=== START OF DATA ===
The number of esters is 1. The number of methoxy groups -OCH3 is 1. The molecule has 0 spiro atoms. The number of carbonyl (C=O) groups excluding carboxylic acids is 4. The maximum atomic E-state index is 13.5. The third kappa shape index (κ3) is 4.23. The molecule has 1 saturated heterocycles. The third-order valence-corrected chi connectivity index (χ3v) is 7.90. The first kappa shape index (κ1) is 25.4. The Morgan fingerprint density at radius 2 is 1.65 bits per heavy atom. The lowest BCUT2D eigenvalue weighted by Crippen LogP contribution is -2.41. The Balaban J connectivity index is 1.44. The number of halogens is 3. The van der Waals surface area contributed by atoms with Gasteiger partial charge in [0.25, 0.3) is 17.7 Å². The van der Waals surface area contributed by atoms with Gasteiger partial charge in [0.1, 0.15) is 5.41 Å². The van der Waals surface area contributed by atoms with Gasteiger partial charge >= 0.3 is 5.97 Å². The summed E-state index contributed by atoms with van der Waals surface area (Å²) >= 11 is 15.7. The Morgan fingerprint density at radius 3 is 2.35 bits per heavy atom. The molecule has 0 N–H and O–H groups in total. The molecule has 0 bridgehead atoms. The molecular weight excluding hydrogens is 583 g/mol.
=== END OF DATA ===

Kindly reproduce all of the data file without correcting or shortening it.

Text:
The number of esters is 1. The number of methoxy groups -OCH3 is 1. The molecule has 0 spiro atoms. The number of carbonyl (C=O) groups excluding carboxylic acids is 4. The maximum atomic E-state index is 13.5. The third kappa shape index (κ3) is 4.23. The molecule has 1 saturated heterocycles. The third-order valence-corrected chi connectivity index (χ3v) is 7.90. The first kappa shape index (κ1) is 25.4. The Morgan fingerprint density at radius 2 is 1.65 bits per heavy atom. The lowest BCUT2D eigenvalue weighted by Crippen LogP contribution is -2.41. The Balaban J connectivity index is 1.44. The number of halogens is 3. The van der Waals surface area contributed by atoms with Gasteiger partial charge in [0.25, 0.3) is 17.7 Å². The van der Waals surface area contributed by atoms with Gasteiger partial charge in [0.1, 0.15) is 5.41 Å². The van der Waals surface area contributed by atoms with Gasteiger partial charge >= 0.3 is 5.97 Å². The summed E-state index contributed by atoms with van der Waals surface area (Å²) >= 11 is 15.7. The Morgan fingerprint density at radius 3 is 2.35 bits per heavy atom. The molecule has 0 N–H and O–H groups in total. The molecule has 0 bridgehead atoms. The molecular weight excluding hydrogens is 583 g/mol.